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Tribeca Film Festival 2017: ‘My Friend Dahmer’ explores a young heart of darkness

‘My Friend Dahmer’ is like watching a real boy transform into a monster, in all its howling horror.



Jeffery Dahmer’s infamous crimes redefined “serial killer.” These were complex, outrageous, monstrous deeds, reaching a level of vileness that shocked even the most grizzled authorities. He was from Wisconsin, and I grew up not too far from where he committed his worst crimes in the 1980s-1990s. It was too much for people to fully process there, so outrageous that it became almost garishly cartoonish, almost like he wasn’t real, more of an urban myth (in fact, it really creeps me out to keep writing his name, like the Boogeyman is going to appear).

In this new century, sensationalizing horrific true-crime stories and out-sizing news to ridiculous, unreachable proportions has reached a fever pitch. Putting Dahmer’s teenage years onscreen as a documentary in this current climate could have made him even more into a source of morbid entertainment, but because My Friend Dahmer, based on the acclaimed graphic novel by Dahmer’s childhood friend John Backderf, is a narrative biopic, it’s free to go deeper into his heart of darkness than any documentary could ever go, and by doing so, the horror is far more real.

My Friend Dahmer follows Dahmer (Ross Lynch) through his senior year of high school. His habit of pretending to have cerebral palsy to get attention inspires a group of boys (played by Alex Derf, Harrison Holzer, and Tommy Nelson) to create a fan club in his honor, and use him for elaborate pranks (he is so invisible that they put him in every club’s class picture without anyone noticing). Dahmer’s deeply macabre oddity is at first worshiped and fetishized – his habit of doing dark, odd things is viewed as excitingly taboo at first, and he is both pained and thrilled by this objectification.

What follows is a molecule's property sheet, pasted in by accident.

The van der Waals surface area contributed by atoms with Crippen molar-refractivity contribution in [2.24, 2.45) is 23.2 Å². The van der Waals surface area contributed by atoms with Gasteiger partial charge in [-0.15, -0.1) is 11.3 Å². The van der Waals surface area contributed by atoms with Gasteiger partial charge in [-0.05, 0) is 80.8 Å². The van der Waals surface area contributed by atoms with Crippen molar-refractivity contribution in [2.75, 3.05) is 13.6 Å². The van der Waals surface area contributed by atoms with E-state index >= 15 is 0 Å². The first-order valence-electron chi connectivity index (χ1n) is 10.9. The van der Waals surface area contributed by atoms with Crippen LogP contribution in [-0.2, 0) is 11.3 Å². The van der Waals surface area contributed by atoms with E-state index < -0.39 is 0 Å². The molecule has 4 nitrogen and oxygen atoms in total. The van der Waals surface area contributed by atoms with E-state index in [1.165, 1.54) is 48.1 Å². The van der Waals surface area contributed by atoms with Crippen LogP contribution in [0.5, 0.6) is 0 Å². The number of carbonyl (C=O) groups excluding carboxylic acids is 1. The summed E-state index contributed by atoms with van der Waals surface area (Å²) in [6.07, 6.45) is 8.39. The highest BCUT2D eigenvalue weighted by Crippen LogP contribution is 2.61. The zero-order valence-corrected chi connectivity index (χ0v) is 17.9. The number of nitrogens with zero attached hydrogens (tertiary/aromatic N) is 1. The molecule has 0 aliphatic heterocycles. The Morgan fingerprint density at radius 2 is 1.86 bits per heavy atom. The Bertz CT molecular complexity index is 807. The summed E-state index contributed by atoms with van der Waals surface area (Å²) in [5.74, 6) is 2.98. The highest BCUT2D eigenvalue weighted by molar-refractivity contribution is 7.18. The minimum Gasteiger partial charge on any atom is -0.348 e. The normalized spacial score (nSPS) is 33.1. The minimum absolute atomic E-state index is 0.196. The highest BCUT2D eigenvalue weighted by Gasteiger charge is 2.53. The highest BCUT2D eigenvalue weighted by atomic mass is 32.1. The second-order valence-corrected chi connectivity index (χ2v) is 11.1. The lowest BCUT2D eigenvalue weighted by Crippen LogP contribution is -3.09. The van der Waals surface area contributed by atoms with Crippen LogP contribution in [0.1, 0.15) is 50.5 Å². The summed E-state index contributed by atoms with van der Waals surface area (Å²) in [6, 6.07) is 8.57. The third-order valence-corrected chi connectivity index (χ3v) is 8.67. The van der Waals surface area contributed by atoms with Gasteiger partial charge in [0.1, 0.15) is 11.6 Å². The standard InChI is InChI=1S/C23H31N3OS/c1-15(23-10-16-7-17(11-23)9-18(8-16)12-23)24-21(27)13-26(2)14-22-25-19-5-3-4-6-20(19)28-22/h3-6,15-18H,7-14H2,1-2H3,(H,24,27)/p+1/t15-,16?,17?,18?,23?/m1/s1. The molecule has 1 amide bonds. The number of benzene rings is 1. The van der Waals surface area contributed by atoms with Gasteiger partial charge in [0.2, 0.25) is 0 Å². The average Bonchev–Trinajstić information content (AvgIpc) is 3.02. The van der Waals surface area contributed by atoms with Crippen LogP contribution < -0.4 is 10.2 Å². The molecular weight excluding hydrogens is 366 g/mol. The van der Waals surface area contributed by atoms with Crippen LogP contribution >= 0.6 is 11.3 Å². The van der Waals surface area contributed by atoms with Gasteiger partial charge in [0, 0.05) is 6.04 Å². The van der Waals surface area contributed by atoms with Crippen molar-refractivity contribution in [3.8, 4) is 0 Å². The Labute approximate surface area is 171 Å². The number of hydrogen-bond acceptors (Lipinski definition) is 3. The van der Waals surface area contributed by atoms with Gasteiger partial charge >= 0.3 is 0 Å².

At home, Jeffrey’s mother (Anne Heche) is devoured by mental illness. His father (Dallas Roberts) eventually leaves, both of them abandoning Jeffery in the house like a neglected houseplant. He also discovers that he is homosexual, and tries desperately to suppress it. The local doctor, Dr. Matthews (Vincent Kartheiser), becomes his first object of real obsession; Dahmer is mortified by getting an erection during a physical, imagines the doctor dead in his bed, and hides in the bushes with a baseball bat during the Matthews’ jogs on a rural road. His fame begins to wear thin when the friends see him act out increasingly terrifying, violent acts, and they begin to regret teasing him. As the days wear on, Dahmer’s sense of alienation grows, relieved only by acting out early horrific crimes.

Avoiding both sympathy, sentimentality, or hype, director Marc Meyers takes on a more ambitious task. Knowing who he grows up to be adds a level of terror that’s often nearly impossible to capture, so Meyers focuses on Dahmer’s psyche over trying to ham up his violent acts. The scares come more from the growing tension of understanding who he is going to become when he graduates as it gets closer to the end, and this is intensified by several scenes of his buddies rough housing like puppies and gushing over their bright futures as Dahmer sits in the corner like death itself.

There is a scene where I wept, and I wasn’t alone in it. This was not out of sympathy for him, but out of the purely visceral pain of watching another person sever himself so profoundly and permanently from the opportunity to turn back from his fate. It’s like watching a real boy transform into a monster, in all its howling horror. Even though I had to go home and take a good long break after My Friend Dahmer, it was one of the best I saw at 2017’s Tribeca Film Festival.

Ivy Lofberg is a Film Journalist in New York City. She has written for Sordid Cinema, Film Inquiry and PopOptiq